Cardiovascular complications of type 2 diabetes mellitus (T2DM) are associated with vascular remodeling in the arteries. Perivascular sympathetic neurons release an abundance of trophic factors to regulate vascular function via a paracrine signaling. Netrin-1, a diffusible protein that can be secreted outside the cell, is one of common signals of ‘conversation’ between nerve and vessel. The present study investigated whether netrin-1 is a novel modulator of sympathetic neurons paracrine signaling and played a critical role in vascular adventitial remodeling under T2DM. Vascular adventitial remodeling was observed in adventitial fibroblasts (AFs) responding to netrin-1 deficiency in the supernatant from primary rat superior cervical ganglia (SCG) neurons, shown as AFs proliferation, migration, and collagen deposition. Conditioned medium from the high glucose (HG)-treated SCG neurons contributed to AFs remodeling, which was effectively alleviated by exogenous netrin-1 supplementation. Further, it was found that uncoordinated-5-B (Unc5b) was mainly expressed in AFs among netrin-1 specific receptors. Treatment of netrin-1 inhibited H2O2 production derived from NADPH oxidase 4 (NOX4) through the UNC5b/CAMP/PKA signal pathway in AFs remodeling. In vivo, aorta adventitial remodeling was accompanied with the downregulation of netrin-1 in the perivascular sympathetic nerve in T2DM rats. Such abnormalities were restored by netrin-1 intervention, which was associated with the inhibition of NOX4 expression in the aorta adventitia. In conclusion, netrin-1 is a novel modulator of sympathetic neurons paracrine signaling to maintain AFs function. Vascular adventitial remodeling was aggravated by sympathetic neurons paracrine signaling under hyperglycemia, which was ameliorated by netrin-1 treatment through the UNC5b/CAMP/PKA/NOX4 pathway.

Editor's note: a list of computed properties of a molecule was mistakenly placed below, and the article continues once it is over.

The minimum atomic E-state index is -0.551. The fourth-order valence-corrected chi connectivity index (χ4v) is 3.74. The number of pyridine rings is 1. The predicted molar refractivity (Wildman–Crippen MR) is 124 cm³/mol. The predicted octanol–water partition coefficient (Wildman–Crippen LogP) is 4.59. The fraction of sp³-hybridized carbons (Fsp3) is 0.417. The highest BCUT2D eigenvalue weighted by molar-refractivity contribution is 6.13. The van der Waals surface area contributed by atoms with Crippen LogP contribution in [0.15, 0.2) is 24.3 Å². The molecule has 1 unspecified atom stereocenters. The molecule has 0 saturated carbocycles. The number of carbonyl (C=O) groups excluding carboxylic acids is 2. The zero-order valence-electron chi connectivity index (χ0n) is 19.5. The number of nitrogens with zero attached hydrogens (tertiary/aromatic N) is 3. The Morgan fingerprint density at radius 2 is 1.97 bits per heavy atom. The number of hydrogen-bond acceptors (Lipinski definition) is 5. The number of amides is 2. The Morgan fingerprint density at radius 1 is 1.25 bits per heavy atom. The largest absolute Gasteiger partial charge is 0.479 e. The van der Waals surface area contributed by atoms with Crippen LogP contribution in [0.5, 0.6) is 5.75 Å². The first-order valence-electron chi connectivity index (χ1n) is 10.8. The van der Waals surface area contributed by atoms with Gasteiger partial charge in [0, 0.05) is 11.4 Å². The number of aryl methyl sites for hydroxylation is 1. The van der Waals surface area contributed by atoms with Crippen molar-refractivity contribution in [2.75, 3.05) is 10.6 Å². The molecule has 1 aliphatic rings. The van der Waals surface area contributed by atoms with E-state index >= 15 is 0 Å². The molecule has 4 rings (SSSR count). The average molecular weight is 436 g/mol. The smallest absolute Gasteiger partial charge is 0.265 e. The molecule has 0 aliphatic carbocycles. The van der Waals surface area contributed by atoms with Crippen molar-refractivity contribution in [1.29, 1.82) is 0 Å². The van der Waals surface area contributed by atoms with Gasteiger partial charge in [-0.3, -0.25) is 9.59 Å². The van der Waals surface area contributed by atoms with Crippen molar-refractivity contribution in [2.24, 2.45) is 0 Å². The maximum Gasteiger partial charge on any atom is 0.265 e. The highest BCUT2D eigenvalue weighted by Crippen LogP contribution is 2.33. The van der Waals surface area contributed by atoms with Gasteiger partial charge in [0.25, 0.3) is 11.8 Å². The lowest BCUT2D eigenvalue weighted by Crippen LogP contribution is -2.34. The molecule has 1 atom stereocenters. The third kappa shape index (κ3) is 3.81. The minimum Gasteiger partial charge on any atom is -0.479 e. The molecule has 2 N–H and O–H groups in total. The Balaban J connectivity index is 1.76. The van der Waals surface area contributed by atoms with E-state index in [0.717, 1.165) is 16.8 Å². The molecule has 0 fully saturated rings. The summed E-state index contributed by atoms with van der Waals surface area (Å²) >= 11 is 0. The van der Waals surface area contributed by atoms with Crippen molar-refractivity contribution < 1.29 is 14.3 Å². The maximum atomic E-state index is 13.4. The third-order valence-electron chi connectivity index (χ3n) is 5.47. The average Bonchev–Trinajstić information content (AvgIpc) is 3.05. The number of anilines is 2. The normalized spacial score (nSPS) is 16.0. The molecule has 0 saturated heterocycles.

Mathieu Lafontaine-Lacasse, Geneviève Doré and Frédéric Picard
The activity and levels of SIRT1, which promotes cell survival in several models, are linked to glucose concentrations and cellular energy metabolism. The present study aimed to determine whether impaired Sirt1 activity is involved in the induction of apoptosis by the nutrient-sensing hexosamine biosynthesis pathway (HBP). Pancreatic Nit-1, Rin-m5F, and Min6 β-cells were acutely treated at different doses and times with glucosamine, which enters and stimulates the HBP. Sirt1 levels were genetically modulated by retroviral infection. Expression levels, cellular localization, and activity of apoptosis-related markers were determined by qPCR, immunoblotting, and co-immunoprecipitation. Glucosamine treatment dose- and time dependently induced cell apoptosis in all cell lines studied. HBP stimulation time dependently modified SIRT1 protein levels, notably in the cytoplasm. This was concomitant with increased E2F1 binding to the c-myc promoter. In both NIT-1 and min6 β-cells, genetic knockdown of Sirt1 expression resulted in higher susceptibility to HBP-stimulated apoptosis, whereas overexpression of Sirt1 had the opposite impact. These findings indicate that reduction of SIRT1 levels by hexosamines contributes to β-cell apoptosis. Methods to increase SIRT1 levels or activity could thus prevent the decrease in β-cell mass, notably that observed in type 2 diabetes.